Album Review: Eliza Gilkyson, ‘Songs from the River Wind’
Eliza Gilkyson recently moved full-time from her home in Austin, Texas, to the top of a ridge just outside Taos, New Mexico. It was more of a shift, really, since Gilkyson has had the Taos home for a number of years now, spending parts of each year there, drinking in the beautiful vistas of the Sangre de Cristo range. The oil painting sunsets and dusty desert air. The adobe and the blessing of the Rio Pueblo de Taos. All of these things are insinuated throughout her new album, Songs from the River Wind, released on January 14 on Howlin’ Dog Records.
After years that saw Gilkyson releasing album after album of biting, poetic commentary on the state of the world, her foray into an old-west aesthetic is a surprising development. Several of the songs, she pulled from her father Terry Gilkyson’s canon, rewriting the verses so they were more true to her than to him. Others are simply fresh and new from a songwriter who has long since mastered the form.
First among the covers of her father’s work, her exquisite take on his song, “Wanderin’.” It plods along at that slow, steady cowboy pace. She spins his young, virile story of keeping a woman in every town, into a song that sees an older woman taking stock of her past.
Indeed, at 71, Gilkyson is among a very small number of women her age who have decided to write new songs about growing old. That songwriting niche has been chock full of older men, but women performers are expected to somehow fade away. As Gilkyson mentioned in our recent podcast recording, she is proud to be a woman of a certain age, willing to not only “go there” but to stay.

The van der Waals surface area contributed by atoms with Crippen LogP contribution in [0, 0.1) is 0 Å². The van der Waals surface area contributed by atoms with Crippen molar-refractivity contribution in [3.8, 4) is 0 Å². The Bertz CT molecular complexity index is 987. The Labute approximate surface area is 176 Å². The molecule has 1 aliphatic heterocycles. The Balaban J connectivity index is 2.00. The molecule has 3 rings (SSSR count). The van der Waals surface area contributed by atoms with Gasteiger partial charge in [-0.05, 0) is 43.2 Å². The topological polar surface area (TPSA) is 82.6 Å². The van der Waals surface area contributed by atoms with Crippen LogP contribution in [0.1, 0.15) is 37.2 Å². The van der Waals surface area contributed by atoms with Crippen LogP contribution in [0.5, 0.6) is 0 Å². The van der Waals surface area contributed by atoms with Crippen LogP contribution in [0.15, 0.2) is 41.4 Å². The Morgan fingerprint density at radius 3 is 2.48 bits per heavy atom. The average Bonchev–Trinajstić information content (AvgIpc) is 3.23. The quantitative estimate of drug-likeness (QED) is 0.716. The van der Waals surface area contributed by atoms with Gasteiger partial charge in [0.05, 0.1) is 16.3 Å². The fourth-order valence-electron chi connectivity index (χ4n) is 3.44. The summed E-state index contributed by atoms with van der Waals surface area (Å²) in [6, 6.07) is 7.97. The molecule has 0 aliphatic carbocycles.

She gives the same feminist rewriting on “Buffalo Gals Redux” and digs into her own original story on the evocative, easy-flowing narrative of “The Hill Behind This Town.”
“Before the Great River Was Tamed” starts with an echoic, dripping-wet guitar tone and Gilkyson’s voice feeling far away. It’s an ode to the Rio Grande, imagining back before it was appropriated for the benefit of humans in cities. “Bristlecone Pine” is a lovely little banjo-driven folk song. And “Taosena Lullaby” is a sweet but catchy ode to her chosen home, peppered by soft dulcimer trills, conjuring the Taos Pueblo right into your speakers.
Indeed, the music that’s possible in rural New Mexico is simply different from the music that’s possible in urban Austin where, granted, there are also hills and dust, but as many jampacked motorists and big, glassy high rises. If Gilkyson is going to let the Land of Enchantment keep dancing through her songwriting, we’ll just consider that a gift.
Songs from the River Wind is available HERE.
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